Wild Women in the Whirlwind: Afra-American Culture and the Contemporary Literary Renaissance

Wild Women in the Whirlwind: Afra-American Culture and the Contemporary Literary Renaissance

by Barbara Smith
     
 

"Pays an impressive tribute to the new renaissance in African-American literature." --New York Times Book Review

"The cultural and literary achievements of black American women are examined and celebrated in some 20 enjoyable, erudite essays by prominent scholars, critics, and activists." --Publishers Weekly

This book is the first comprehensive… See more details below

Overview

"Pays an impressive tribute to the new renaissance in African-American literature." --New York Times Book Review

"The cultural and literary achievements of black American women are examined and celebrated in some 20 enjoyable, erudite essays by prominent scholars, critics, and activists." --Publishers Weekly

This book is the first comprehensive collection of critical and theoretical essays to explore the literary and multi-cultural traditions of Black American women in many genres over a broad span of time. The essays explore cultural and literary experience in a wide context and offer a variety of critical theoretical constructs in which to view that experience. The editors have written excellent introductions providing both historical and comparative discussions of the contemporary literary renaissance. The book also includes a valuable bibliography of selected English-language works by Black women in the Americas from the 1970s to the present.

Contributors: Angela Y. Davis, June Jordan, Gloria I. Joseph, David Ames Curtis, Henry Louis Gates, Jr., Robert J. Fehrenbach, Daphne Duval Harrison, Billie Jean Young, Regine Altagrace Latortue, Calvin Hernton, Barbara Smith, Joanne V. Gabbin, Nellie Y. McKay, Barbara Omolade, Vashti Crutcher Lewis, Barbara Christian, Zala Chandler, Rudolph P. Byrd, Chinosole, Gale P. Jackson.

Joanne M. Braxton is Cummings Professor of American Studies and English at the College of William and Mary and the author of Sometimes I Think of Maryland, a collection of poetry, and Black Women Writing Autobiography: A Tradition Within a Tradition. Andree Nicola McLaughlin is Professor or Humanities at Medgar Evers College/CUNY andauthor of Through the Barrel of Her Consciousness: Contemporary Black Women's Literature and Activism in Cross-Cultural Perspective.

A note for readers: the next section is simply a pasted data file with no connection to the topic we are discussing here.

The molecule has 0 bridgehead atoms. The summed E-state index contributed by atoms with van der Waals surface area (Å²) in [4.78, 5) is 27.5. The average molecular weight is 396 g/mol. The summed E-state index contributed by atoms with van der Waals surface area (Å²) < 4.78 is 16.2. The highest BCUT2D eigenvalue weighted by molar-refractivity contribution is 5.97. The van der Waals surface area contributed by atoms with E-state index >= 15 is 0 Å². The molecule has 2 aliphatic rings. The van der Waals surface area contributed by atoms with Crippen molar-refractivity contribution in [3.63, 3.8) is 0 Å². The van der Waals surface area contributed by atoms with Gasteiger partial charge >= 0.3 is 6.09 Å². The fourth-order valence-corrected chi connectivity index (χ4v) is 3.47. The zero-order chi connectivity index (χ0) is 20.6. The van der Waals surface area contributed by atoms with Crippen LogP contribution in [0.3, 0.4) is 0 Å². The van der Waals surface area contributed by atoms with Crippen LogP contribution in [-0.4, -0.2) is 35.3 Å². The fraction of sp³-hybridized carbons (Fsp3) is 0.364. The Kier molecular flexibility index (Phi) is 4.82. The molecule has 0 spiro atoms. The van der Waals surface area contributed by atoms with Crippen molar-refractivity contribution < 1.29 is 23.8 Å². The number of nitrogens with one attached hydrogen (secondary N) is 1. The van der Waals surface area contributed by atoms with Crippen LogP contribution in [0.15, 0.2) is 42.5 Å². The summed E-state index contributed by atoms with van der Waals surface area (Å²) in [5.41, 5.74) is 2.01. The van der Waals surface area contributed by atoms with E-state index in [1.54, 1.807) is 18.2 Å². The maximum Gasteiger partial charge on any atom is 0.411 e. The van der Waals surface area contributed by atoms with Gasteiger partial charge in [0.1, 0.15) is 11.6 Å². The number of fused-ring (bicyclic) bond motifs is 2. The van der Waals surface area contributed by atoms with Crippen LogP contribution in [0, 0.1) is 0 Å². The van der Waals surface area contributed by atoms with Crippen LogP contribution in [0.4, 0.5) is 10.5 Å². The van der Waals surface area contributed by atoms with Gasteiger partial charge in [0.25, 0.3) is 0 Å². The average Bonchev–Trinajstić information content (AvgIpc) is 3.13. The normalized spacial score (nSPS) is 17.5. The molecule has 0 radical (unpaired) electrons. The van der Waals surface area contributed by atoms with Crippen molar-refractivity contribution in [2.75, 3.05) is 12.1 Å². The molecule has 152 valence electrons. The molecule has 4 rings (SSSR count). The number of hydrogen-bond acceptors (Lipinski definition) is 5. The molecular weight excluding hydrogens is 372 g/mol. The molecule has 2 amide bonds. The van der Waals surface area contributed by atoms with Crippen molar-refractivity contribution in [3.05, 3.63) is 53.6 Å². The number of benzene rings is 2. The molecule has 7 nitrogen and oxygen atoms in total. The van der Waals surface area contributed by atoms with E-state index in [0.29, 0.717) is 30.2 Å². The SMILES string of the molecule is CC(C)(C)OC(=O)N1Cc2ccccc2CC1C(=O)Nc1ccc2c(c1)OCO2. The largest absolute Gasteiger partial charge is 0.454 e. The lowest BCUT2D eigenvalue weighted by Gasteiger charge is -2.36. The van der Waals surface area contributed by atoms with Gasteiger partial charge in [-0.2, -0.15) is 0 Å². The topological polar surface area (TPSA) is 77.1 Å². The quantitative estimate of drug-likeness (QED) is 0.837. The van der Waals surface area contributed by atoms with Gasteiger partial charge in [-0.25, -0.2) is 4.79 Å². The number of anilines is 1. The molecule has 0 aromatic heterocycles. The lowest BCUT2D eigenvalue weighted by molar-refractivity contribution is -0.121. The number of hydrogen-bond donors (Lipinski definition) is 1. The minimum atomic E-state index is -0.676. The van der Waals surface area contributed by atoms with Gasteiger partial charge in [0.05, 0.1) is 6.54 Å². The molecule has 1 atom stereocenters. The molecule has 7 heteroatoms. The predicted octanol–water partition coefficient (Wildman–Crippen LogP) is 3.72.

Read More

Editorial Reviews

Publishers Weekly - Publisher's Weekly
The cultural and literary achievements of black American women are examined and celebrated in some 20 enjoyable, erudite essays finds in Sojourner Truth an ``archetypal personage'' who fought battles that are still being waged today. Billie Jean Young recounts her development of a play about sharecropper's wife Fannie Lou Hamer, who in August 1962 joined 17 other blacks to register to vote in Mississippi. Daphne Duval Harrison focuses on Sippie Wallace, the ``Texas Nightingale,'' and her blues career, which peaked in the '20s. Barbara Smith, discussing black lesbians in fiction, analyzes fable-like elements in Alice Walker's The Color Purple. Nellie Y. McKay considers the nature of autobiography in reviewing the works of Zora Neale Hurston and Gwendolyn Brooks. Barbara Omolade calls for ``scholar-warrior-women'' to write their own history unfettered by Western tradition. Braxton is a professor of English at the College of William and Mary; McLaughlin, a professor of humanities at CUNY. Illustrations not seen by PW. (Jan.)
Library Journal - Library Journal
This book is a quilt of 25 essays by a diverse group of 23 scholars. In the main, the essays are successful because they go beyond ground already broken by works such as Conjuring (Indiana Univ. Pr., 1985) by presenting a cogent examination of an Afra-American aesthetic. The essays cover familiar territory from Harriet Jacobs's slave narrative to the eloquent voices of Toni Morrison and Alice Walker, as well as undervalued works, e.g., Angelina Grimke's play ``Rachael.'' Many of the essays focus on the black female literary tradition as repository of ``womanist'' cultural, political, and historical imperatives. If diversity is this quilt's strength, it is also its weakest stitch; some essays are less scholarly than those by Angela Davis, Henry L. Gates, or Barbara Smith. But however uneven, these essays do present an abundance of information passionately communicated.-- Veronica Mitchell, New York

Product Details

ISBN-13:
9780813514413
Publisher:
Rutgers University Press
Publication date:
01/01/1990
Pages:
470
Product dimensions:
6.69(w) x 9.84(h) x (d)

Customer Reviews

Average Review:

Write a Review

and post it to your social network

     

Most Helpful Customer Reviews

See all customer reviews >